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[mahy-tuh-kon-dree-uh n] /ˌmaɪ təˈkɒn dri ən/
noun, plural mitochondria
[mahy-tuh-kon-dree-uh] /ˌmaɪ təˈkɒn dri ə/ (Show IPA).
Cell Biology.
an organelle in the cytoplasm of cells that functions in energy production.
Origin of mitochondrion
1900-05; < Greek míto(s) thread + chóndrion small grain, equivalent to chóndr(os) grain, corn + -ion diminutive suffix
Related forms
mitochondrial, adjective Unabridged
Based on the Random House Dictionary, © Random House, Inc. 2018.
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British Dictionary definitions for mitochondrion


noun (pl) -dria (-drɪə)
a small spherical or rodlike body, bounded by a double membrane, in the cytoplasm of most cells: contains enzymes responsible for energy production Also called chondriosome
Derived Forms
mitochondrial, adjective
Word Origin
C19: New Latin, from Greek mitos thread + khondrion small grain
Collins English Dictionary - Complete & Unabridged 2012 Digital Edition
© William Collins Sons & Co. Ltd. 1979, 1986 © HarperCollins
Publishers 1998, 2000, 2003, 2005, 2006, 2007, 2009, 2012
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Word Origin and History for mitochondrion

singular of mitochondria.

Online Etymology Dictionary, © 2010 Douglas Harper
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mitochondrion in Medicine

mitochondrion mi·to·chon·dri·on (mī'tə-kŏn'drē-ən)
n. pl. mi·to·chon·dri·a (-drē-ə)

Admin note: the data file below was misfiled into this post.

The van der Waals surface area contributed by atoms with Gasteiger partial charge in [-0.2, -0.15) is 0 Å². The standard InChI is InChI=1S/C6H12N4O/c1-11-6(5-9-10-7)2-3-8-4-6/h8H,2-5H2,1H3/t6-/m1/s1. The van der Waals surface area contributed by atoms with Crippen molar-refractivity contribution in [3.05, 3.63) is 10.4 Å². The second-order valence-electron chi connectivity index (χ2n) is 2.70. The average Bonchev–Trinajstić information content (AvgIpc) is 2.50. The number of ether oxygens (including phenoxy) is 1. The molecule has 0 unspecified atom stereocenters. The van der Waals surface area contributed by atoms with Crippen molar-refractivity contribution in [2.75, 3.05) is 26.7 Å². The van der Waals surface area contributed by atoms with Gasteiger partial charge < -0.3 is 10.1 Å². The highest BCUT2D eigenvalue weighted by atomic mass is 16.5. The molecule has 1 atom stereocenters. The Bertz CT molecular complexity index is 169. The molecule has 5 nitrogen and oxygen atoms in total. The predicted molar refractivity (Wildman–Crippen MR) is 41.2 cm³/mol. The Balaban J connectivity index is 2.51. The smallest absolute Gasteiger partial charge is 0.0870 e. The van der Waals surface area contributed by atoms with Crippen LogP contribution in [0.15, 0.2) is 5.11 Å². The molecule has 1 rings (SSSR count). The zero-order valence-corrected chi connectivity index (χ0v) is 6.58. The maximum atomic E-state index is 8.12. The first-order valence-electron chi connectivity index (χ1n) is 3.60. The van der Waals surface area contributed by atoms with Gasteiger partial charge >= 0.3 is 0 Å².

A spherical or elongated organelle in the cytoplasm of nearly all eukaryotic cells, containing genetic material and many enzymes important for cell metabolism, including those responsible for the conversion of food to usable energy. It consists of two membranes: an outer smooth membrane and an inner membrane arranged to form cristae.

mi'to·chon'dri·al (-drē-əl) adj.
The American Heritage® Stedman's Medical Dictionary
Copyright © 2002, 2001, 1995 by Houghton Mifflin Company. Published by Houghton Mifflin Company.
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mitochondrion in Science
Plural mitochondria
A structure in the cytoplasm of all cells except bacteria in which food molecules (sugars, fatty acids, and amino acids) are broken down in the presence of oxygen and converted to energy in the form of ATP. Mitochondria have an inner and outer membrane. The inner membrane has many twists and folds (called cristae), which increase the surface area available to proteins and their associative reactions. The inner membrane encloses a liquid containing DNA, RNA, small ribosomes, and solutes. The DNA in mitochondria is genetically distinct from that in the cell nucleus, and mitochondria can manufacture some of their own proteins independent of the rest of the cell. Each cell can contain thousands of mitochondria, which move about producing ATP in response to the cell's need for chemical energy. It is thought that mitochondria originated as separate, single-celled organisms that became so symbiotic with their hosts as to be indispensible. Mitochondrial DNA is thus considered a remnant of a past existence as a separate organism. See more at cell, cellular respiration.

The American Heritage® Science Dictionary
Copyright © 2002. Published by Houghton Mifflin. All rights reserved.
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mitochondrion in Culture
mitochondrion [(meye-tuh-kon-dree-uhn)]

The cell organelle where much of cellular respiration takes place; the “power plant” of the cell.

Note: Mitochondria probably entered eukaryotes by an act of endosymbiosis, in which one simple cell was absorbed by another.
Note: Mitochondria contain their own DNA. It is by tracing the mitochondrial DNA, which individuals inherit only from their mothers, that genetic linkeages are often traced. (See mitochondrial Eve.)

A cutaway view.

The New Dictionary of Cultural Literacy, Third Edition
Copyright © 2005 by Houghton Mifflin Company.
Published by Houghton Mifflin Company. All rights reserved.
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